Prison Productions: Film Crews Go Behind the Barbed Wire

If you're an Indiana taxpayer, you pay $64 a day to house an inmate at Wabash Valley Correctional Facility near Terre Haute.

Each inmate's locked up for an average of 20 years. Just do the math, and you're talking major money. How does $467,000 per inmate sound?

But the state of Indiana is making some of that money back. And how it's doing so, may surprise you.

Their choices now confine them. Confined to space to a schedule.

"Wake up, go to rec, go to chow, go to rec again, come inside, do it over," said Blake Layman who's serving a 55 year sentence.

And in the midst of monotony, a little show biz.

"The public has this need to see programs about prison," said IDOC Spokesman Rich Larsen.

The Indiana Department of Corrections has allowed production crews behind the barbed wire since 2000. MSNBC's "Lock-Up" spent several months filming at the Tri-State's nearest prison, Wabash Valley Correctional Facility. And these projects are only picking up steam. All major broadcast networks and several cable channels have since aired stories from inside Indiana prisons.

"It's not like what you see in the movies," said Larsen. "These programs give you a much more reality base of what's going on inside, and it gives us a chance to show the many things we're proud of in the prison setting. Turning a life around, opening an American Legion Post in a prison, having a housing unit like this that does community service work, we can showcase those things and give folks a better understanding of these programs."

Four production companies have filmed at Wabash Valley in the last year. All of their stories, centered around the young man who now lives here.

"I take responsibility that we were there," said Layman, "that he has to live with that now. I don't think it's my fault my friend died."

Blake Layman's friend? Danzele Johnson. He was shot and killed in October 2012 while breaking into a home in Elkhart, Indiana, near South Bend.

"We thought no one was there," said Layman. "We knocked on the door, no one answered, figured no one was there, so we went inside. Homeowner was sleeping. He woke up grabbed his gun, came downstairs, started shooting, and killed one of my friends. We were all arrested and charged with felony murder, charged with my friend's death."

Felony murder holds an accomplice responsible if someone dies during their crime. The case of the so-called "Elkhart 4" sparking special attention. Most of them were underage. At 16, Layman was charged as an adult and sentenced to 55 years in prison. He's now 18. With good behavior, he'll be out in 2040.

"Do you believe you'll be here 27 1/2 years?" asked Tina.

"No, I don't believe so," said Layman. "That's a lot of time, especially when you're 16. I'm hoping through appeals and the courts, I'll get some of my time back. That's the hope."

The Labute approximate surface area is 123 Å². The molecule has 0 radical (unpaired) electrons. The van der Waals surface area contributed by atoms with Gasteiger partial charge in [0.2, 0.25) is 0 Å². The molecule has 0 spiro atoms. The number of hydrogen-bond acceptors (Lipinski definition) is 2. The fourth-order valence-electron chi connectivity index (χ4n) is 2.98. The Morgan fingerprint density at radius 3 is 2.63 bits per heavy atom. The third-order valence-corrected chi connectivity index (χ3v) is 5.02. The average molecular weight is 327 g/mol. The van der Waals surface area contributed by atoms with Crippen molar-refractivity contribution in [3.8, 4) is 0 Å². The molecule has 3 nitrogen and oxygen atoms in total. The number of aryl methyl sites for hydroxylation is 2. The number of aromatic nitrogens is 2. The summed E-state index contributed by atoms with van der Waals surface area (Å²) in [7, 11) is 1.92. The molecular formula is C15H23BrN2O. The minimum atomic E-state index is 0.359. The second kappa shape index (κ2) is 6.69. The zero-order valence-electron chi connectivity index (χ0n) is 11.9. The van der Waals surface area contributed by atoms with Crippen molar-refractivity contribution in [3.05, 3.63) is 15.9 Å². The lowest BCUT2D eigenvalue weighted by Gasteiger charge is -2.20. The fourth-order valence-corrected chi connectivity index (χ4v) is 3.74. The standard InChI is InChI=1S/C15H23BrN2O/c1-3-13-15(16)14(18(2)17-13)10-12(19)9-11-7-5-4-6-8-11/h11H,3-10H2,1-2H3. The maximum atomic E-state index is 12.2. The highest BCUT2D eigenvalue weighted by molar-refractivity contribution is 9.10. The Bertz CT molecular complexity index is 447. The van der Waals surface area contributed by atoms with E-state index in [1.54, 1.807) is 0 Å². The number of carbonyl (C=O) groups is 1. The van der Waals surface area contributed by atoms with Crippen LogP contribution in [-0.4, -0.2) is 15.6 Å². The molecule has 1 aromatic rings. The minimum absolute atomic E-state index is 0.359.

And that's why he's talking. Layman's trying to appeal his felony murder conviction.

"I want word to get out there," said Layman "Not just our case, but for future cases, politicians that can actually change the law."

Layman's story has been featured on ABC's Nightline, Dr. Phil, even MTV. He was recently interviewed for the documentary "No Place for Children."

"We were really interested in juvenile without parole sentencing," said Katie Green. "America is the only country that sentences juveniles to life sentences. We're very keen to make a film that gets people to ask questions and get people to think about juvenile incarceration, not necessarily from a legal standpoint, but from a moral standpoint as well as where our responsibility as a society and how we look after children."

Smoke and Apple Films and all productions pay the state to film in prison. The IDOC charges $5,000 a day. That comes to more than $32,000 this year, almost $667,000 since 2000. Half goes to the central office, half to the facility filmed.

"I'm excited because one project we just did will help us get a new security key system that's going to replace an outdated system," said Larsen. "So, it's going to enhance our security. Now I'll use a finger print to access my keys, and that's a vast improvement that we probably would not have been able to do that without these types of productions."

Production revenue has also funded new chairs, paper shredders, and handcuffs. Items typically ignored in tight budgets. Larsen says eventually money could be donated to help victims of crime.

"This last interview I did," said Layman, "I actually addressed it and apologized again to him and said I don't hold him responsible for what happened."

Layman says he's done these interviews on his own free will and wasn't coached by his attorney to get a better shot at appeal. An appeal he desperately wants, so he could be with his fiance of three years in the outside world.

You can't help but wonder, what about the victims? Trials are usually about the offender. So, do these programs continue to make it that way? Eyewitness News reached out to the homeowner involved in Blake Layman's case to get his thoughts. But we didn't hear back.

IDOC Spokesman Rich Larsen says victims are notified ahead of any program airing that involves them. That way they're not blind-sided.

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